Remembering May 4 kicks off with Jerry M. Lewis Lecture

Jerry+Lewis+speaking+on+Monday%2C+May+2+at+the+Jerry+M.+Lewis+May+4+Lecture+and+Luncheon.

Lillie Leasure

Jerry Lewis speaking on Monday, May 2 at the Jerry M. Lewis May 4 Lecture and Luncheon.

Mariah Alanskas, Reporter

The commencement of the Jerry M. Lewis Lecture series and luncheon not only honored emeritus professor Lewis, a witness to the May 4, 1970 shootings, but also centered on recognizing and memorializing the tragic events and heroic efforts of that day.

 

Tammy Clewell, a Kent State English professor, author and editor, was the honoree for this year’s lecture. Her talk, “Remembering the Contested May 4 Memorializing Process,” focused on the process, hardships and outcome of the May 4 memorial.

English Professor Tammy Clewell speaking on Monday, May 2 at the Jerry M. Lewis May 4 Lecture Series and Luncheon. (Lillie Leasure)

 

She describes the current memorial by Bruno Ast, a Chicago architect, as created to be a reflective space rather than a political stance.

 

“Ast’s winning design notable for its abstract form does not praise the students as democratic freedom or accuse them of anti-American rioting,” Clewell said during her lecture. “Nor does it console the guards as protectors of law and order or denounce them as murderous abusers of power. Rather, his design offers a reflective space that makes the memorial’s meaning dependent upon the visitor.”

 

Clewell, although not present at Kent State during the shootings, explained why the events of the tragic day were important to her.

 

“I was eight years old in 1970, and I come out of a generation of questioners of people who want a world open for more people to thrive and flourish,” she said. “And for me, the lessons of May 4 tap into that.”

 

The event featured the film, “American Heartbreak,” a piece about May 4 hero, Professor Glenn Frank. Frank was credited with saving countless student lives.

 

Thomas Grace, one of the nine wounded Kent State students and survivors, explained his connection to the lecture series, its background and what it meant to the memory of the shooting.

 

“I know professor Lewis from having been involved in the anti-war movement here, and he was at one point the faculty advisor to the May 4 task force,” Grace said.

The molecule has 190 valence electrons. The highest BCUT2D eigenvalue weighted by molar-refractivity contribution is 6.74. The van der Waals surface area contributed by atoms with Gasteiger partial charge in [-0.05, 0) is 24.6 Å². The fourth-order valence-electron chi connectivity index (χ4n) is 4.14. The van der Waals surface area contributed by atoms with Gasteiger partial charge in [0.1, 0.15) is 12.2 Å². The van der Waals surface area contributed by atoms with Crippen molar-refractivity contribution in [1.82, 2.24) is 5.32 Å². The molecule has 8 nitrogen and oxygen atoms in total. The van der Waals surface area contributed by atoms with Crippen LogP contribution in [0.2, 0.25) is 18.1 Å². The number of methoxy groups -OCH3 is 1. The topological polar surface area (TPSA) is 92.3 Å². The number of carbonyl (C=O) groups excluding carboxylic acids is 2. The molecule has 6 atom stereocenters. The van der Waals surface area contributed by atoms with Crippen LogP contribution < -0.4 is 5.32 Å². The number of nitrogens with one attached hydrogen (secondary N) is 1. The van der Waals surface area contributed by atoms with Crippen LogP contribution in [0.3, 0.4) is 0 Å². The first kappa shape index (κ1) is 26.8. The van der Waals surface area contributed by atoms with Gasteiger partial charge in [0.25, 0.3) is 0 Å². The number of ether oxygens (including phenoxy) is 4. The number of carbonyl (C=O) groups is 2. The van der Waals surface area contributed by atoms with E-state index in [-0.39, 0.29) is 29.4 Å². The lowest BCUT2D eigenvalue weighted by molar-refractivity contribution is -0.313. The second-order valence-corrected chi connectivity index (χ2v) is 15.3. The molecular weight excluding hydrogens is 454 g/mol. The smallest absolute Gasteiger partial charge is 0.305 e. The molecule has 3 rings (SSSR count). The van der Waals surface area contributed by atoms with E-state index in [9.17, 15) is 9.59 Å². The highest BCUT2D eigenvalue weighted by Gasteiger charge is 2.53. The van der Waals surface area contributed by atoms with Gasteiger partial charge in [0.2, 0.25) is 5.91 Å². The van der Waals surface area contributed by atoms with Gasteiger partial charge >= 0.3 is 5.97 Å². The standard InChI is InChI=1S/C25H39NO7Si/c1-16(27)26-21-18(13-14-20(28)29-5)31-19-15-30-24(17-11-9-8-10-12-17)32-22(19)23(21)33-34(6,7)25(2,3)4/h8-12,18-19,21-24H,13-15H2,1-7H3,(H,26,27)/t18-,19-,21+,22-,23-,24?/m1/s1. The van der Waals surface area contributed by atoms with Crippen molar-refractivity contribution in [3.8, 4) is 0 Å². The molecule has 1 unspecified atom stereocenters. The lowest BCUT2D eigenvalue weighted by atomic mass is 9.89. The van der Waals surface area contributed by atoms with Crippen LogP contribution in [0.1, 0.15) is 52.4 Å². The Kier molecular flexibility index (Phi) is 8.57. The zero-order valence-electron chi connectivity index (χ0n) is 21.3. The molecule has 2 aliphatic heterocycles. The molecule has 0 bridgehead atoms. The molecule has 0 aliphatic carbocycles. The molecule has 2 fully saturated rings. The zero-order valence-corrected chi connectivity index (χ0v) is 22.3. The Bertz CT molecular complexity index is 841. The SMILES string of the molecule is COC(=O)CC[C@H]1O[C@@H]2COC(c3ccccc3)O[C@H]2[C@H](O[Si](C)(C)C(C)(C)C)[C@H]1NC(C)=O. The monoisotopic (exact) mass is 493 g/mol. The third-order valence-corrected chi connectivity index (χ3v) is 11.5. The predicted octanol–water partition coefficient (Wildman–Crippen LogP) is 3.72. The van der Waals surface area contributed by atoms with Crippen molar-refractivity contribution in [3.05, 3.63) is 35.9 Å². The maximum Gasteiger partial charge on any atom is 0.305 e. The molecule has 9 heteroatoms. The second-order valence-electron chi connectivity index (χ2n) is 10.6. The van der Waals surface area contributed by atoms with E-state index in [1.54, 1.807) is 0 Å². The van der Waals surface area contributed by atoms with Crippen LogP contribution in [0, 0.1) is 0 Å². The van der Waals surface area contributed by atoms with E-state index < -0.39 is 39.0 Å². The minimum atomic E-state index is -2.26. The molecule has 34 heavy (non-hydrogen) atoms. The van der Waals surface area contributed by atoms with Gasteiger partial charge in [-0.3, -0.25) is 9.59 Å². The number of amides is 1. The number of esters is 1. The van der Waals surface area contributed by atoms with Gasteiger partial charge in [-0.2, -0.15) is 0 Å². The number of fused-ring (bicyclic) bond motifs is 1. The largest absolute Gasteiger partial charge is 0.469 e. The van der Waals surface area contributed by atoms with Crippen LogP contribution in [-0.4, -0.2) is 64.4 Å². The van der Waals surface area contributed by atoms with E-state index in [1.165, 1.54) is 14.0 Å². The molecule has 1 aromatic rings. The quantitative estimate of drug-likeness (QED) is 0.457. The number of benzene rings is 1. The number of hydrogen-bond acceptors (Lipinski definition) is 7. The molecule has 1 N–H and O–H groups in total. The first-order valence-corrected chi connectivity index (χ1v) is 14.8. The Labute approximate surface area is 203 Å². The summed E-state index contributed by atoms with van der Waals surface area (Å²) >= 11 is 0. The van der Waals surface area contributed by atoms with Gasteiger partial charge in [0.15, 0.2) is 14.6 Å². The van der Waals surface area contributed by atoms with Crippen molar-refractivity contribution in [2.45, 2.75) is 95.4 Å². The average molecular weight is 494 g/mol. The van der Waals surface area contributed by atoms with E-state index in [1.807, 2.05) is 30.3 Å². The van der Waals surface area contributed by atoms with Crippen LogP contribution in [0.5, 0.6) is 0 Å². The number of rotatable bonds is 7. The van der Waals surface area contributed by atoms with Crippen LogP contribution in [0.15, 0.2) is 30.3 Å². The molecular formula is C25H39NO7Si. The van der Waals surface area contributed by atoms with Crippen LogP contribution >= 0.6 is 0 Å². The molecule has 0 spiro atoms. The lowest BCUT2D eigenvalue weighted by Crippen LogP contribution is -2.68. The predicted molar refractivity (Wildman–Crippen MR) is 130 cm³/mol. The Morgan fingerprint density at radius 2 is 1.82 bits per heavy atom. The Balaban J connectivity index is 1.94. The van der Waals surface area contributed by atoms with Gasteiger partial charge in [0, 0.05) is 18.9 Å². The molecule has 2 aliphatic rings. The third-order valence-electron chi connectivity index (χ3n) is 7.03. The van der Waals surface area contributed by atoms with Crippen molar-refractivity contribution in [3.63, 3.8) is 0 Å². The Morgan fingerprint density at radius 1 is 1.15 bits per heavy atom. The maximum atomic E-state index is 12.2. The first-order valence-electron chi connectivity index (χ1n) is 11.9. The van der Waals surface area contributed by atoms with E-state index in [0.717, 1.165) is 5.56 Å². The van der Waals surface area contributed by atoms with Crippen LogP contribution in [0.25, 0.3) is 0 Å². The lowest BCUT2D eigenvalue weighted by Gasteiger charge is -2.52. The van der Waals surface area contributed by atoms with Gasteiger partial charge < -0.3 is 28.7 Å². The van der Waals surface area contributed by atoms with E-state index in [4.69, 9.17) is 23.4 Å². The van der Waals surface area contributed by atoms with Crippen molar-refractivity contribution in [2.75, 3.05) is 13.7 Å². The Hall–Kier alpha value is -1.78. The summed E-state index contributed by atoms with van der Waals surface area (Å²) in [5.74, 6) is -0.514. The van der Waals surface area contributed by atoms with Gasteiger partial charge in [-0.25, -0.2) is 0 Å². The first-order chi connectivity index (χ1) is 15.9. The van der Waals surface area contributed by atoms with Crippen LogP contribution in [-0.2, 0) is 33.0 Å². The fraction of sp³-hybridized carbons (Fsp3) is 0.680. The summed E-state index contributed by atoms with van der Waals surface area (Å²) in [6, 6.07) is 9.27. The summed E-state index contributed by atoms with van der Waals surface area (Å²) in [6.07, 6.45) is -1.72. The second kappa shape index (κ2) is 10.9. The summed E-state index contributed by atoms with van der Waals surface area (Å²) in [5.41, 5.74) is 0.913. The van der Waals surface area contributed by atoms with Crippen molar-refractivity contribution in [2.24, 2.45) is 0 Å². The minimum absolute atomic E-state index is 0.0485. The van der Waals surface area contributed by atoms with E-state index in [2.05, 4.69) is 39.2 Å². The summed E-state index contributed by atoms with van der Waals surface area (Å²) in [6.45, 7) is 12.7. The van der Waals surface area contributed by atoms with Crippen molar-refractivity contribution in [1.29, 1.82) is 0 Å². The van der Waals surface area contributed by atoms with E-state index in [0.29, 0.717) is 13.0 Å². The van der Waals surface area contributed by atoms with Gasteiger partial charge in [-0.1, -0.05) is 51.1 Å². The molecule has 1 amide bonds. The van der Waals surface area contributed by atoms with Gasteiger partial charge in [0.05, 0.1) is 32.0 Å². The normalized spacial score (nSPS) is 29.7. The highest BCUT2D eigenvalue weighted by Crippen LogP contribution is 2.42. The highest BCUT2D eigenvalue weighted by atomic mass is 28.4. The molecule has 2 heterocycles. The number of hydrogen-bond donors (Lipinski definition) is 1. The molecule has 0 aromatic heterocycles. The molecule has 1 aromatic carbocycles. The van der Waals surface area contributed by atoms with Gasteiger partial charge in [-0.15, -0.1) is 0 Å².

The May 4 task force is a student-led organization aimed at spreading awareness and dedicating time to informing students, community and faculty members of the tragic shooting. It was created in response to a lack of justice for those affected by May 4.

 

Grace also mentioned the background behind the series and how it got started.

 

“A man who was a former trustee to Kent State University by the name of Michael Solomon underwrote this lecture series that’s named in professor Lewis’s honor,” Grace said. “He donated one-hundred thousand dollars.”

 

Grace explained how an essay is selected among faculty members to be honored as the inaugural lecturer. He also explained what this does to honor figures like Michael Solomon and professor Lewis.

 

“It’s a real contribution to what Michael Solomon has done to scholarship about the May 4 shootings,” Grace said. “It’s also a wonderful way of honoring professor Lewis who has dedicated so much of his life to protecting students at Kent State and furthering the memory of the four people who were killed here. He’s entirely deserving of this honor.”

 

Clewell’s research can be further viewed at the May 4 Visitors Center through her exhibit, Remembering the Contested May 4 Memorializing Process.

 

For more information regarding the lecture series and upcoming May 4 memorial events visit the website here.

 

Mariah Alanskas is a reporter. Contact her at [email protected]